In first speech to Congress, Biden to push $4 trillion spending plans

Washington: US President Joe Biden plans to unveil a sweeping $1.8 trillion package for families and education in his first joint speech to Congress on Wednesday, as he stresses the need to invest to compete with China, the White House said.

Biden will argue that the new package – which together with an earlier infrastructure and jobs plan totals around $4 trillion, rivalling the annual federal budget – is a once-in-a-generation investment vital to America's future.

The U.S. president will also plead directly with lawmakers to pass legislation to curb police violence, senior administration officials say, speaking on the condition of anonymity. Biden will highlight repeated police killings of African-American citizens and years of entrenched racism, while also honouring the service of the vast majority of officers.

The plan includes $1 trillion in spending on education and childcare over 10 years and $800 billion in tax credits aimed at middle- and low-income families, according to a White House fact sheet.

The spending plans "reinvest in the future of the American economy and American workers, and will help us out-compete China and other countries around the world," it said.

Republican lawmakers have already rejected the $2 trillion-plus infrastructure plan as too large. The Democratic president is gambling that his spending plans, which are largely popular with American voters, can sway Republicans in Congress to cooperate with the White House.

To pay for the plans, Biden has proposed an overhaul of the U.S. tax system. Wednesday's "American Families Plan" is funded by raising the top marginal tax rate for the wealthiest Americans to 39.6% from its current 37%. It nearly doubles the tax on investment income – known as capital gains – for Americans who earn more than $1 million. The proposed infrastructure plan is funded by corporate tax.

News of the capital gains tax proposal briefly sank stock markets last week.

The Biden administration says the tax reform plan is designed to reward work, not wealth, and "reform the tax code so that the wealthy have to play by the same rules as everyone else."

Biden will use his speech to signal openness to bipartisan compromise on policing, speaking positively about negotiations on a reform bill in Congress. Senator Tim Scott, the only Black Republican in the upper chamber, is set to give his party's rebuttal to Biden's speech, with police reform expected to be among the topics.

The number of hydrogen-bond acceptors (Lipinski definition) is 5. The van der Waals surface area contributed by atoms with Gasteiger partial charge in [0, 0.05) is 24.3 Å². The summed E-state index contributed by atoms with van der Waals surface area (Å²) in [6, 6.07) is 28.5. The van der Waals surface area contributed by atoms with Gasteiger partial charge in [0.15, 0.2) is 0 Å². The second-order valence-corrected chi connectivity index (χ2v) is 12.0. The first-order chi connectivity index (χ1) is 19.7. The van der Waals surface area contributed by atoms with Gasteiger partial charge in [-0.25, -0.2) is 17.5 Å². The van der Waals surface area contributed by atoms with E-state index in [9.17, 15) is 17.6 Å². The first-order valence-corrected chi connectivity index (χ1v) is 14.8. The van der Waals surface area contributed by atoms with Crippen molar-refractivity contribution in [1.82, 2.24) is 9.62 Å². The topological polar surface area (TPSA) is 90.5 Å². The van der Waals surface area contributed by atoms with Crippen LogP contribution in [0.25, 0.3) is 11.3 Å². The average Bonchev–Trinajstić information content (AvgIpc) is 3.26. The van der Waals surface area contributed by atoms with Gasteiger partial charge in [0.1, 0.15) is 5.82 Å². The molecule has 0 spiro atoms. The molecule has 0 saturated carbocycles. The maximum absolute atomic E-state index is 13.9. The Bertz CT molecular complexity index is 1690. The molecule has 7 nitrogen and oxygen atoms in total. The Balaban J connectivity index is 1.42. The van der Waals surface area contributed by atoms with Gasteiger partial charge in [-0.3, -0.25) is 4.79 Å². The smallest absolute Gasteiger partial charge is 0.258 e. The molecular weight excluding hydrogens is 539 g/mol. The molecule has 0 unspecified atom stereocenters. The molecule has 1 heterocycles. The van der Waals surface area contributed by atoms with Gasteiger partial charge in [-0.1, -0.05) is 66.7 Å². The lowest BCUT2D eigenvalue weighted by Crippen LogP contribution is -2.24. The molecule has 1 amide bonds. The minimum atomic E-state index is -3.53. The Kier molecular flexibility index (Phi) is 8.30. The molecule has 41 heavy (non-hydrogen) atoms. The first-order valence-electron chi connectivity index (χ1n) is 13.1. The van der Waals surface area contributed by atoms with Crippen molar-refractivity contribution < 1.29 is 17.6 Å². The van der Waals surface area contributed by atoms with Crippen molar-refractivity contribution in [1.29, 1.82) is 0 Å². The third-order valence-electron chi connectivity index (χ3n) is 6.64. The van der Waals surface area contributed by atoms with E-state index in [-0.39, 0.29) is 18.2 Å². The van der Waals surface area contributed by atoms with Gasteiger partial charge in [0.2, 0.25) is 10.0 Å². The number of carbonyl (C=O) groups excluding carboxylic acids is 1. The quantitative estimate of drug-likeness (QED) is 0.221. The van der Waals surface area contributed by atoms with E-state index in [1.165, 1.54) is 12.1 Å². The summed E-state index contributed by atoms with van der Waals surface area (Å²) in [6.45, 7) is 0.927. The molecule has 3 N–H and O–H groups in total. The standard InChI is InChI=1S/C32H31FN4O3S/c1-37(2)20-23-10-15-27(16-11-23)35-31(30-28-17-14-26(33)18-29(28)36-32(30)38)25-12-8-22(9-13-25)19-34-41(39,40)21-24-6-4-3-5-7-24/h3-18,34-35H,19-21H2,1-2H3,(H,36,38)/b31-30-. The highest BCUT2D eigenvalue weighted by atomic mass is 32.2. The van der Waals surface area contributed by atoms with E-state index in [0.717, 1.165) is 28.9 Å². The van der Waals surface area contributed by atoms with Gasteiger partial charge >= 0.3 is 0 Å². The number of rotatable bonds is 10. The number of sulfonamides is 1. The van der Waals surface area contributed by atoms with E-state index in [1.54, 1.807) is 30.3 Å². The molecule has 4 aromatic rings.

In addition to police reform, Biden will discuss foreign affairs, how his administration has handled the coronavirus pandemic and the status of vaccinations.

One senior congressional aide said Biden is expected to "come out hard on China," noting frequent calls to take a harder line against Beijing from both Republicans and Democrats.

In his decades in elected office, Biden attended dozens of his predecessors' joint addresses to Congress. The scene he faces when he takes the podium at the House of Representatives during a pandemic will look very different.

Just 200 people, mostly lawmakers plus a handful of representatives of other branches of government and family members, will attend the masked, socially distanced speech.

That is a far cry from the 1,600 officials, friends and guests who typically gather for such a presidential speech.

The nationally televised address, however, targets an audience far beyond the reduced-sized crowd on Capitol Hill. About 48 million people watched Biden predecessor Donald Trump's first address to a joint session in 2017.

Republican Senator Mitch McConnell, the Senate minority leader, said ahead of the speech that Biden has not followed through on his promises of seeking unity and has tried to placate liberals instead.

"Over a few short months, the Biden administration seems to have given up on selling actual unity in favour of catnip for their liberal base, covered with a hefty coat of false advertising," McConnell said.

CHILDCARE SAVINGS

The American Families Plan and the infrastructure and jobs plan that the White House introduced this month could represent the most significant government transformation of the economy in decades.

The plan being unveiled on Wednesday includes $200 billion for free, universal preschool for 3- and 4-year olds and $109 billion for free community college regardless of income for two years, the White House said.

It proposes $225 billion in funding to help parents pay for childcare and boost the pay of childcare workers. Families would pay no more than 7% of their income on child care for children under 5, saving the average family $14,800 per year on childcare expenses, senior White House officials say.

The investments will be fully paid over a period of 15 years, an administration official said.

 

Source: https://www.gdnonline.com/Details/943513/In-first-speech-to-Congress,-Biden-to-push-$4-trillion-spending-plans

 

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